; when an appellate court grants a full remand, the lower court's decision is "reversed and remanded." Alternatively, it may be "with instructions" specifying, for example, that the lower court must use a different legal standard when considering facts already entered at trial. A partial remand occurs when an appellate court affirms a
conviction In law, a conviction is the verdict reached by a court of law finding a defendant Guilty (law), guilty of a crime. The opposite of a conviction is an acquittal (that is, "not guilty"). In Scotland, there can also be a verdict of "not proven", w ...
while directing the lower court to revisit the
sentencing In law Law is a set of rules that are created and are law enforcement, enforceable by social or governmental institutions to regulate behavior,Robertson, ''Crimes against humanity'', 90. with its precise definition a matter of longstand ...
phase of the trial. Finally, it may remand a case upon concluding that the lower court made a mistake and also did not adjudicate issues that must be considered. A federal court may also remand when a
civil case - A lawsuit is a proceeding by a party or parties against another in the civil court of law A court is any person or institution, often as a government institution, with the authority to Adjudication, adjudicate legal disputes between P ...
is filed in a state court and the
defendant In court proceedings, a defendant is a Legal personality, person or object who is the Party (law), party either accused of committing a crime in Criminal procedure, criminal prosecution or against whom some type of civil relief is being sought in ...
removes the case to the local
federal district court The United States district courts are the trial courts of the United States federal judiciary, U.S. federal judiciary. There is one district court for each United States federal judicial district, federal judicial district, which each cover o ...
. If the federal court decides that the case was not one in which removal was permissible, it may remand the case to state court. Here, the federal court is not an appellate court as in the case above, and the case was remanded because the removal to the federal court was improper. In
federal tribunals in the United States Federal tribunals in the United States are those tribunals established by the federal government of the United States The federal government of the United States (U.S. federal government or U.S. government) is the Federation#Federal go ...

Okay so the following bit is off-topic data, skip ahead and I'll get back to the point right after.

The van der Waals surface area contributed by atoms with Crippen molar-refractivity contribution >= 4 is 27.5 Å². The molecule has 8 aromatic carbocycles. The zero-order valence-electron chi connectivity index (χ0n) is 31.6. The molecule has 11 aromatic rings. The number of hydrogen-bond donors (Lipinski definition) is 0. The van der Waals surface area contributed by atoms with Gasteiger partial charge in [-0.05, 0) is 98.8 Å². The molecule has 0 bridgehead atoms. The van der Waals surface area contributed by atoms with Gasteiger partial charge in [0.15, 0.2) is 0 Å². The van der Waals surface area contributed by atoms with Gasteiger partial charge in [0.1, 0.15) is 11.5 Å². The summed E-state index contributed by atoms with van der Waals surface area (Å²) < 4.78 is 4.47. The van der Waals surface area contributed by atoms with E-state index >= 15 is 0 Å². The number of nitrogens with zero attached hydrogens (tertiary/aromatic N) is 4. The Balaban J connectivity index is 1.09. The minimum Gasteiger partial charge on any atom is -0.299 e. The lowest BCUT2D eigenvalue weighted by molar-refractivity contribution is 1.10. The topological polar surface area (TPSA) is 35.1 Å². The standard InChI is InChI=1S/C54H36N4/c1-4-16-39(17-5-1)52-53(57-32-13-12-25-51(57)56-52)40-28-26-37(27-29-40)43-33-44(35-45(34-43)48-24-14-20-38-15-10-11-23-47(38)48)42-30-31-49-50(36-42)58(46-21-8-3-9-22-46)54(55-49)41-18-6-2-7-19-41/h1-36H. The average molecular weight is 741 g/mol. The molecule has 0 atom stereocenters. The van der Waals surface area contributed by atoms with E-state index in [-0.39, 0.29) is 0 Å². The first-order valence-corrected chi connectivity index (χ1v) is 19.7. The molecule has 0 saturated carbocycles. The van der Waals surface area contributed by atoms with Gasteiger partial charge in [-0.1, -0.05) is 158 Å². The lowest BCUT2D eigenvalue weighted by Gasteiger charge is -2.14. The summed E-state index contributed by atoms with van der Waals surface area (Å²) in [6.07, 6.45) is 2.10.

, it is possible for an Article III court to remand a case to an Article I court, if the case was originally decided by the Article I court and then appealed to the Article III court, or for a higher-level administrative tribunal within an executive agency to remand a case to a lower-level tribunal within the same agency. While Article III courts are allowed to remand a case back to Article I courts, there is a recent trend towards divesting U.S. magistrate judges from the power to remand cases back to state court. The same statutory basis for divesting magistrate judges of their power to remand may logically be applied to Article I judges.


See also

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court A court is any person or institution, often as a government institution, with the authority to Adjudication, adjudicate legal disputes between Party (law), parties and carry out the administration of justice in Civil law (common law), civil, C ...
*
criminal justice Criminal justice is the delivery of justice to those who have been accused of committing crimes. The criminal justice system is a series of government agencies and institutions. Goals include the Rehabilitation (penology), rehabilitation of o ...
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appeal In law, an appeal is the process in which cases are reviewed by a higher authority, where parties request a formal change to an official decision. Appeals function both as a process for error correction as well as a process of clarifying and ...
* GVR order *
Remand (detention) Remand, also known as pre-trial detention, preventive detention, or provisional detention, is the process of detaining a person until their trial after they have been arrested and criminal charge, charged with an offence. A person who is on ...


Notes


References

* * {{DEFAULTSORT:Remand (Court Procedure) Criminal law appellate review legal procedure American legal terminology